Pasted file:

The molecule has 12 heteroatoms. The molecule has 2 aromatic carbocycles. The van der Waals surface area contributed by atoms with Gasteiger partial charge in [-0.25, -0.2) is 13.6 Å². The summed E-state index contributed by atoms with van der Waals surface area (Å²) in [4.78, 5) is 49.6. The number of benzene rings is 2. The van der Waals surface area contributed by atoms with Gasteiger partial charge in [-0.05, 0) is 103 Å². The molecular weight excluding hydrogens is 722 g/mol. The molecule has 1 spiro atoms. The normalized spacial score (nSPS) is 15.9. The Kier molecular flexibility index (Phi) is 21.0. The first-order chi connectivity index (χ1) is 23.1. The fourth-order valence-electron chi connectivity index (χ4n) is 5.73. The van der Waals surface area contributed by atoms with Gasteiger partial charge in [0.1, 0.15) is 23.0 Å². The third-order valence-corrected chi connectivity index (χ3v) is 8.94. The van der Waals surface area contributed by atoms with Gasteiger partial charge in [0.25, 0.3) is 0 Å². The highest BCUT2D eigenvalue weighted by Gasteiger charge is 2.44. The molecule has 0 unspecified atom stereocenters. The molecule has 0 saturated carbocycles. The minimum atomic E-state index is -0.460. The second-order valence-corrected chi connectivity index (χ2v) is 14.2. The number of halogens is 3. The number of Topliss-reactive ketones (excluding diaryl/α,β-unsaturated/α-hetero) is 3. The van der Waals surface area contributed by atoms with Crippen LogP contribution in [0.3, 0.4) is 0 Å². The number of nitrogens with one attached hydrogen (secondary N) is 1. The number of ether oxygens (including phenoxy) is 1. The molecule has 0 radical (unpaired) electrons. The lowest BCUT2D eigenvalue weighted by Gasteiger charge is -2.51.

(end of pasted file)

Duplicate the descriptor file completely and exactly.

The molecule has 12 heteroatoms. The molecule has 2 aromatic carbocycles. The van der Waals surface area contributed by atoms with Gasteiger partial charge in [-0.25, -0.2) is 13.6 Å². The summed E-state index contributed by atoms with van der Waals surface area (Å²) in [4.78, 5) is 49.6. The number of benzene rings is 2. The van der Waals surface area contributed by atoms with Gasteiger partial charge in [-0.05, 0) is 103 Å². The molecular weight excluding hydrogens is 722 g/mol. The molecule has 1 spiro atoms. The normalized spacial score (nSPS) is 15.9. The Kier molecular flexibility index (Phi) is 21.0. The first-order chi connectivity index (χ1) is 23.1. The fourth-order valence-electron chi connectivity index (χ4n) is 5.73. The van der Waals surface area contributed by atoms with Gasteiger partial charge in [0.1, 0.15) is 23.0 Å². The third-order valence-corrected chi connectivity index (χ3v) is 8.94. The van der Waals surface area contributed by atoms with Gasteiger partial charge in [0.25, 0.3) is 0 Å². The highest BCUT2D eigenvalue weighted by Gasteiger charge is 2.44. The molecule has 0 unspecified atom stereocenters. The molecule has 0 saturated carbocycles. The minimum atomic E-state index is -0.460. The second-order valence-corrected chi connectivity index (χ2v) is 14.2. The number of halogens is 3. The number of Topliss-reactive ketones (excluding diaryl/α,β-unsaturated/α-hetero) is 3. The van der Waals surface area contributed by atoms with Crippen LogP contribution in [0.3, 0.4) is 0 Å². The number of nitrogens with one attached hydrogen (secondary N) is 1. The number of ether oxygens (including phenoxy) is 1. The molecule has 0 radical (unpaired) electrons. The lowest BCUT2D eigenvalue weighted by Gasteiger charge is -2.51.